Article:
Veterinarian Reina Kirke is exhausted. So, when her best friend suggests a European vacation, she doesn’t hesitate. A much-needed break and a chance to investigate her mysterious family tree sound perfect. Too bad she’s in no way prepared for what she finds. The fairytale town in Belgium hides family secrets grounded in the supernatural. Legends of werewolves and witches surround her, and a taboo love affair threatens to pull her into a danger she might not be able to handle.

What seems like a chance encounter with Blaise Woodward, a brooding hunk with his own secrets, sets up a sequence of events that could unravel both of their families as they realize their deep connection to each other is generations old. But only one thing is certain.

Their lives will never be the same…

my review

I am trying to walk a very narrow line with this review. Because I have to acknowledge that a lot of readers like predictability. Certain tropes and plot types are used frequently because they are enjoyed, but also because they are comforting in their predictability. For a lot of readers it’s a feature, not a bug.

But I’m not one of those readers. And when the villain was introduced—the first page they appeared—I said, that’s the villain. I even had a fairly good guess at what their motivation would turn out to be. And almost every other aspect of this book is as transparent as the villain. There is absolutely nothing new or unpredictable about this book—not in the plot, not in the world, not way wolves shift (the legend of the wolf-strap with evil origins is from Germany and Poland), not the romance, not the mystery, not the heroine’s deus ex machina save at the end, not the conclusion, etc. Nothing. I read on in hope that there might be at least one red herring in there, but there isn’t. It’s all just as obvious as at first glance.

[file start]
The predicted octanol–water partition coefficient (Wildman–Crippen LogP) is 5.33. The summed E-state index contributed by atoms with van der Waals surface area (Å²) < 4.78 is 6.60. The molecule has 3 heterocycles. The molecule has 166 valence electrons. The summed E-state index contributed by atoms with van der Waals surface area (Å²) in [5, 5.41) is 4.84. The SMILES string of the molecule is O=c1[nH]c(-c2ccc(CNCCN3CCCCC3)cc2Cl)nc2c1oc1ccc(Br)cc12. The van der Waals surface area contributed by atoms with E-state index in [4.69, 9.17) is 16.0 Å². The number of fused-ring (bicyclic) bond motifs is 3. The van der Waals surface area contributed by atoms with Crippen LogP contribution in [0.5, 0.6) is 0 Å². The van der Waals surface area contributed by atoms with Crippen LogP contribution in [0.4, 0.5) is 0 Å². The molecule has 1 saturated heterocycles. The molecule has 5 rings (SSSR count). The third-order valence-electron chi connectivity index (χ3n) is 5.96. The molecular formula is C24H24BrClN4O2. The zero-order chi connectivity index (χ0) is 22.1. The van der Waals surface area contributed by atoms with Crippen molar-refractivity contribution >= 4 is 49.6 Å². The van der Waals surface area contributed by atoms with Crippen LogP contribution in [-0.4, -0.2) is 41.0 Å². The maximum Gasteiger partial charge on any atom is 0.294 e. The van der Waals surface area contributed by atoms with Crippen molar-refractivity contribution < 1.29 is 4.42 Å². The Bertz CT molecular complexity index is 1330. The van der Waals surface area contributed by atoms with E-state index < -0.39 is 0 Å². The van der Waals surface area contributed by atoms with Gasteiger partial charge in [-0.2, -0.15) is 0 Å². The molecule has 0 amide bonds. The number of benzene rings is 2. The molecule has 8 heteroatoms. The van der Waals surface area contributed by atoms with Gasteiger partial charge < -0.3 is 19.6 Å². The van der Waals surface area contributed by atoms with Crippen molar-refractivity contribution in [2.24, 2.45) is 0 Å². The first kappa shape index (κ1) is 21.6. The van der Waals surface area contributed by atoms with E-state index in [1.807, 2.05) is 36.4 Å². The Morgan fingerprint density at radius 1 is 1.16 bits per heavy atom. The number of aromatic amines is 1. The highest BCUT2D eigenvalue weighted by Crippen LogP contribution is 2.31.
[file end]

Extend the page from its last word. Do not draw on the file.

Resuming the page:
they had eyes of silver photoBut, again, I’m not calling it a bad. Because a lot of people really do enjoy this in a book. It’s safe. And I would say the same for other aspects of the book, not just the predictability. The characters adhere to all the right mores and characterizations and the the undercurrent of kindness and care hits the right notes to appeal to those who enjoy over-arching sweetness and light in their stories. No one’s worldview is going to be challenged. Again, it’s safe…if that’s your thing.

The writing is fine. Names and endearments are used a little too often occasionally, creating an unneeded formality. But it’s mostly fine and the editing is without issue. So, whether you enjoy this book or not will come down to the question of whether you are a reader who enjoys knowing there will be no unpleasant surprises, or one who would rather go in blind and risk it.

Other Reviews:

eBook Review: They Had Eyes of Silver by S E Davies*